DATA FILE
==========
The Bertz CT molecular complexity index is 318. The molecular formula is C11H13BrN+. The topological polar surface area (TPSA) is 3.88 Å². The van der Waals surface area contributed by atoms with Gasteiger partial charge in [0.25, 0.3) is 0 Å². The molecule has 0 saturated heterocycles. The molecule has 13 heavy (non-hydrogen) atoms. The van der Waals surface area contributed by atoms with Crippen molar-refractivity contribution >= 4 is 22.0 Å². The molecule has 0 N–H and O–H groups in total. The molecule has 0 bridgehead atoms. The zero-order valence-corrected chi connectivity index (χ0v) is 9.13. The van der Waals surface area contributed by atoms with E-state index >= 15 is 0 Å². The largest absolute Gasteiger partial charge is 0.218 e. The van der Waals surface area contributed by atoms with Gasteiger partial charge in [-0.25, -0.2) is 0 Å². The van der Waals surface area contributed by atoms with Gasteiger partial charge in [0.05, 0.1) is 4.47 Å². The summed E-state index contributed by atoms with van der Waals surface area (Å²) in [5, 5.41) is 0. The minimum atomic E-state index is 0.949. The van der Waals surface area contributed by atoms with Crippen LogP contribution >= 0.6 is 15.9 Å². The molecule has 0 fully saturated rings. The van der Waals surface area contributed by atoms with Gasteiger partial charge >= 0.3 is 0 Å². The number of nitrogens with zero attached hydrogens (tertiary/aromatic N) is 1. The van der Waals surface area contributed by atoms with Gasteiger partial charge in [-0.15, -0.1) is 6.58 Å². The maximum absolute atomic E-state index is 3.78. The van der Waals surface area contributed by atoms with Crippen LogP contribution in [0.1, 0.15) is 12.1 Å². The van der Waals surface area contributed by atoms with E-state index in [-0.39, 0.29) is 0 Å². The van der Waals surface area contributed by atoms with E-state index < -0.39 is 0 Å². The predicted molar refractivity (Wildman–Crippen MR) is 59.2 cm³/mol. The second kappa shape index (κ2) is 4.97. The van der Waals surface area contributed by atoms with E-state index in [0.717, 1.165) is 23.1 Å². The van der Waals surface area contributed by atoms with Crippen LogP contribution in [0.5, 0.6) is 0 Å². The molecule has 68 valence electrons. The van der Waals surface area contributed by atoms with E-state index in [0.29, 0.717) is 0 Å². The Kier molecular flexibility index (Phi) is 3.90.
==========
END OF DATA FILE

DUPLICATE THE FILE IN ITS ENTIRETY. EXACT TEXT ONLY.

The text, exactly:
The Bertz CT molecular complexity index is 318. The molecular formula is C11H13BrN+. The topological polar surface area (TPSA) is 3.88 Å². The van der Waals surface area contributed by atoms with Gasteiger partial charge in [0.25, 0.3) is 0 Å². The molecule has 0 saturated heterocycles. The molecule has 13 heavy (non-hydrogen) atoms. The van der Waals surface area contributed by atoms with Crippen molar-refractivity contribution >= 4 is 22.0 Å². The molecule has 0 N–H and O–H groups in total. The molecule has 0 bridgehead atoms. The zero-order valence-corrected chi connectivity index (χ0v) is 9.13. The van der Waals surface area contributed by atoms with E-state index >= 15 is 0 Å². The largest absolute Gasteiger partial charge is 0.218 e. The van der Waals surface area contributed by atoms with Gasteiger partial charge in [-0.25, -0.2) is 0 Å². The van der Waals surface area contributed by atoms with Gasteiger partial charge in [0.05, 0.1) is 4.47 Å². The summed E-state index contributed by atoms with van der Waals surface area (Å²) in [5, 5.41) is 0. The minimum atomic E-state index is 0.949. The van der Waals surface area contributed by atoms with Crippen LogP contribution >= 0.6 is 15.9 Å². The molecule has 0 fully saturated rings. The van der Waals surface area contributed by atoms with Gasteiger partial charge >= 0.3 is 0 Å². The number of nitrogens with zero attached hydrogens (tertiary/aromatic N) is 1. The van der Waals surface area contributed by atoms with Gasteiger partial charge in [-0.15, -0.1) is 6.58 Å². The maximum absolute atomic E-state index is 3.78. The van der Waals surface area contributed by atoms with Crippen LogP contribution in [0.1, 0.15) is 12.1 Å². The van der Waals surface area contributed by atoms with E-state index in [-0.39, 0.29) is 0 Å². The van der Waals surface area contributed by atoms with E-state index < -0.39 is 0 Å². The predicted molar refractivity (Wildman–Crippen MR) is 59.2 cm³/mol. The second kappa shape index (κ2) is 4.97. The van der Waals surface area contributed by atoms with E-state index in [0.717, 1.165) is 23.1 Å². The van der Waals surface area contributed by atoms with Crippen LogP contribution in [0.5, 0.6) is 0 Å². The molecule has 68 valence electrons. The van der Waals surface area contributed by atoms with E-state index in [0.29, 0.717) is 0 Å². The Kier molecular flexibility index (Phi) is 3.90.